oilerlord wrote:Makes perfect sense...but after 3 years, do you believe the Bolt will be obsolete - and if so, by what measure?
Lease returned EVs still have a lot of value. I'd argue MUCH more value than their 50% (or more) depreciation suggests they do. My formerly $51,000 Mercedes EV became a $23,000 "used" car with only 6000 miles on it. For less than the total cost of a 3-year lease - I own a nearly brand-new car, with no mileage restrictions, and no payments in perpetuity. When I'm ready to dump it for $3-5K, it will already have paid for itself.
It also makes sense to get last year's cell phone at $99 instead of paying $299 for the latest model (or in my case, saving a lot of money by not having a contract at all). There is no right or wrong, only the choice to accept financial burden of staying on the bleeding edge of technology - or not to.
I don't think that the Bolt will be totally obsolete after 3 years but there should be a lot of other EV choices available then, including but not limited to the Tesla M3 and the 60kwh Leaf. I want to be free to choose another vehicle at that time, including the possibility of leasing a newer Bolt, w/o worrying about what the car will be worth then if I buy it and have to sell it or trade it in.
The resale/residual value of all EVs is a big unknown but it's almost certain that the closer you get to the end of the battery warranty period, the lower that value will have to go. The same applies w/any advance in technology. I just don't like the uncertainty involved in that and prefer to avoid that uncertainty when making a financial decision.
When I lease a car, my only concern is how much is the car going to cost me out of pocket month to month and over the life of the lease. The residual value of the car is known and already built into the amortization of lease at the time of signing. It's not an unknown factor yet to be determined at some time in the distant future.
My Bolt cost me $5k upfront less $3k in rebates for a net of $2k upfront plus $305/mo including sales tax. The total cost over the life of the lease is $12980 or $360.55/mo. The only question was whether I could afford this price and was willing/able to pay it. The answer to those questions was yes, so I leased it. There were no unknowns.
Like you, when I buy a car, I no longer buy new and now only buy used because I do not want to suffer the bulk of the depreciation which occurs w/in the 1st 5 years. When I buy a car, I also only buy it if I think that I will own it for 10 years or longer and assume that the car will be worthless (of course, it won't but I just assume it) when I finally decide to sell it. This takes depreciation out of the equation and makes the purchase essentially the same as a lease; just for a much longer term.
The last car I bought was my MB ML350. It was 5 years old and the original sticker price was $57k (plus tax & reg which was at least $6k more). I bought it for $25k (including tax & reg) and financed $22.5k of it. So, it only cost me $2.5k upfront. The payments are $302/mo (including interest) for 7 years and, if I do not payoff the loan in advance, my total cost will be $27,868 or $331.76/mo, which is also less than 50% of the original cost of the car. Like a lease, the total cost of the purchase is known to me, unless I payoff the loan early, in which case the cost will be less.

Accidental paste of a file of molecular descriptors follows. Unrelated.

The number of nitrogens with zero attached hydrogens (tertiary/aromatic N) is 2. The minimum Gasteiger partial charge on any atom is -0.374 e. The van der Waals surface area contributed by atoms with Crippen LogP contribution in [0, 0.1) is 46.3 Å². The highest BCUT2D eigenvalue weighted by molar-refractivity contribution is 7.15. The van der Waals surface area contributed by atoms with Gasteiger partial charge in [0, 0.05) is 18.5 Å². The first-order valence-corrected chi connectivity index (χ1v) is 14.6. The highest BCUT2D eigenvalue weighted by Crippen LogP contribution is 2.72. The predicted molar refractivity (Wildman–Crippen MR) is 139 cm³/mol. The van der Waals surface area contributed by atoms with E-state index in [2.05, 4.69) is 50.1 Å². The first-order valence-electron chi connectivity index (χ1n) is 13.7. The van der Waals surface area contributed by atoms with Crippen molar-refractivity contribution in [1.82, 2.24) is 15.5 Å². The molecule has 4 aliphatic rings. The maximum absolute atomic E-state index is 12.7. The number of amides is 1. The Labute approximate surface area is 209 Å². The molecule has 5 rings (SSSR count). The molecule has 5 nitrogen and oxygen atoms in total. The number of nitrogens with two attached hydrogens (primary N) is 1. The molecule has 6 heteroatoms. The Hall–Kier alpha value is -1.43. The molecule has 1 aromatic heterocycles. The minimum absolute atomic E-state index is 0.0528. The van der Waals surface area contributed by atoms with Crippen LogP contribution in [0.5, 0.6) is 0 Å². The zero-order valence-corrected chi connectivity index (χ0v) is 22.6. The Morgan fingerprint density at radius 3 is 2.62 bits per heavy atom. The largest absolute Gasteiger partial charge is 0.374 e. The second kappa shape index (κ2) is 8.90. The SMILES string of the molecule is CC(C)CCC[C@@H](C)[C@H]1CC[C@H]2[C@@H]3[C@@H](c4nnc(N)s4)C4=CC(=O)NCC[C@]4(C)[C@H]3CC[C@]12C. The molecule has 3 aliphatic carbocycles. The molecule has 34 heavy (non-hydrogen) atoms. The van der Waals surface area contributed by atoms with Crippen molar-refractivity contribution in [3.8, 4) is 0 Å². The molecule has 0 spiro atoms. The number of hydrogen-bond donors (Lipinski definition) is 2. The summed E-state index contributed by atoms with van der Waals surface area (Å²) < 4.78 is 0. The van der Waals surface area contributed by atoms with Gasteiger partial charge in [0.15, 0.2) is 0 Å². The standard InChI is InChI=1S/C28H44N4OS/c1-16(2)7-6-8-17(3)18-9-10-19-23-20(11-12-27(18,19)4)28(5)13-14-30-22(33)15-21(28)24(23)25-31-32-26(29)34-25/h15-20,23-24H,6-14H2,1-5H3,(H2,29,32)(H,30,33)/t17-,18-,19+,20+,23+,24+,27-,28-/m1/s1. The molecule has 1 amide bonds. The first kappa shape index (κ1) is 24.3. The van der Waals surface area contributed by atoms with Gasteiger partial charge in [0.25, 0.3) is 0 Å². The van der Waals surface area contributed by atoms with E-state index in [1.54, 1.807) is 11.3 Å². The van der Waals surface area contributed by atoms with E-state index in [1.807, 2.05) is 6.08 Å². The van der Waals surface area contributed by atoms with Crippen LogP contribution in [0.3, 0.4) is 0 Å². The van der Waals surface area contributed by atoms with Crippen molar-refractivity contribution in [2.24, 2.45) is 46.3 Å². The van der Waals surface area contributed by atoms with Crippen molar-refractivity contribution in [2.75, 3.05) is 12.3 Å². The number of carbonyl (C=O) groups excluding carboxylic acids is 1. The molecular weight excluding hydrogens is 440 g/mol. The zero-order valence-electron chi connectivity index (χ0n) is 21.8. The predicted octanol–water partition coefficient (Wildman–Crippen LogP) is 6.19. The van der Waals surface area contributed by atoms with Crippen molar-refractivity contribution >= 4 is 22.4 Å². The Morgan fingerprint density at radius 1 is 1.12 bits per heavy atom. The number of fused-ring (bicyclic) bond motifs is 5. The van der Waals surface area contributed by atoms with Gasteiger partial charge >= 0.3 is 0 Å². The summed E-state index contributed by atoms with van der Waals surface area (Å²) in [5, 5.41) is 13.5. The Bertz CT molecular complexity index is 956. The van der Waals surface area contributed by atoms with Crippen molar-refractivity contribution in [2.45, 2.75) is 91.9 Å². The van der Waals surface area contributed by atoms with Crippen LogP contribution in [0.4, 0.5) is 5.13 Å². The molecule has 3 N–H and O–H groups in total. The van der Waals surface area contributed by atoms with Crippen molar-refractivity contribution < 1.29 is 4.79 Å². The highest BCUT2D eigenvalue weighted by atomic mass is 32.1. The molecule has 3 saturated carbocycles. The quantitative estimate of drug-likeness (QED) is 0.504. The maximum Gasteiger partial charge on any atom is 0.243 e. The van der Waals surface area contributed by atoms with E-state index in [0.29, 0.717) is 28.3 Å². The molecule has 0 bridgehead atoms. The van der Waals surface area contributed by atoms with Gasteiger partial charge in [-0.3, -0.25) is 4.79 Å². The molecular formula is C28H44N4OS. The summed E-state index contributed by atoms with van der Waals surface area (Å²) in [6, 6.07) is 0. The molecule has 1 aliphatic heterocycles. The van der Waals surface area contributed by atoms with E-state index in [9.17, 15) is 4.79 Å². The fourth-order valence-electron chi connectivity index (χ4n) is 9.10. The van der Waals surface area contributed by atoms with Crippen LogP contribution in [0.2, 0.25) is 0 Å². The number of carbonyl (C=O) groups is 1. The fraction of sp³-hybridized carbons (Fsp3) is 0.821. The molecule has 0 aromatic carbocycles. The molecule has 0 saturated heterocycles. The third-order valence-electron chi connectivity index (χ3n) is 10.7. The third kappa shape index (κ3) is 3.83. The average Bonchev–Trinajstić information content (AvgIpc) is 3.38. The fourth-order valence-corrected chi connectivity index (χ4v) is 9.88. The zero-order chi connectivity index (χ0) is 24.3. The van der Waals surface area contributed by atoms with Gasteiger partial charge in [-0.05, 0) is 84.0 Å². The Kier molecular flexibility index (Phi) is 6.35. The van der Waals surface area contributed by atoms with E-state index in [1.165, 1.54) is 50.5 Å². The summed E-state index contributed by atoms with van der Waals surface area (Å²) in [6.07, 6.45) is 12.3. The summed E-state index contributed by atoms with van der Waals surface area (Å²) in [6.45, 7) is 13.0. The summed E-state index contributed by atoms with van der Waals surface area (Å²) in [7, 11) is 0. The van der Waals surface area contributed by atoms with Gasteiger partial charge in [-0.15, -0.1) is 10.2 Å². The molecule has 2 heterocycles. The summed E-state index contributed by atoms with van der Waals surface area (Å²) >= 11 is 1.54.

However unlike the Bolt, none of my ICE vehicles will "self-destruct" in 8-10 years and require the purchase/installation of a new EV battery at a cost of $15k or more. Each of them will continue to run indefinitely if cared for properly. In fact, my MR2 and Ford F250 are already 15 years old and the BMW is 9 years old. The MB is the newest at 5 years old but I expect to keep it as long as both the MR2 and Ford F250. The cost of maintenance of these cars will NEVER approach the cost of an EV battery replacement.
The fact the the value of the Bolt in 8 years cannot not be predicted and the fact that you have a known potential cost of $15k+ to replace the battery beyond 8 years, if you keep it that long, simply make the purchase of a Bolt an absolute no-go for me.
If I were to buy a Bolt and plan to keep it for 10 years or more, I would have to entirely discount the resale value of the car (as I do for my other cars) and add in the anticipated cost of a new EV battery to the purchase price and create an impound account to set aside $125/mo over 10 years for a total of $15k in anticipation of replacing the battery. Assuming I bought my Bolt for the $38k sticker price, this would raise the implied cost of the car to over $53k, which again would have made absolutely no sense to me.
BTW, I never buy new phones anymore either. The 1st iPhone that I bought new was the iPhone 4.; I was a late adopter. The next 2 that I bought -- the iPhone5 and Samsung S5 -- were used and are not tied to a cellular contract. The S5 is my current phone but I still have the iPhones; it wasn't worth selling them. I use the iPhone4 exclusively as an alarm clock and use the iPhone5 as an alternate wireless device to monitor email and texts that I leave in my bathroom.
In the end, I agree that we all have the right make individual choices about how to spend our money. I just don't think that buying an EV (any EV, whether new or used) is the "right" way to use mine.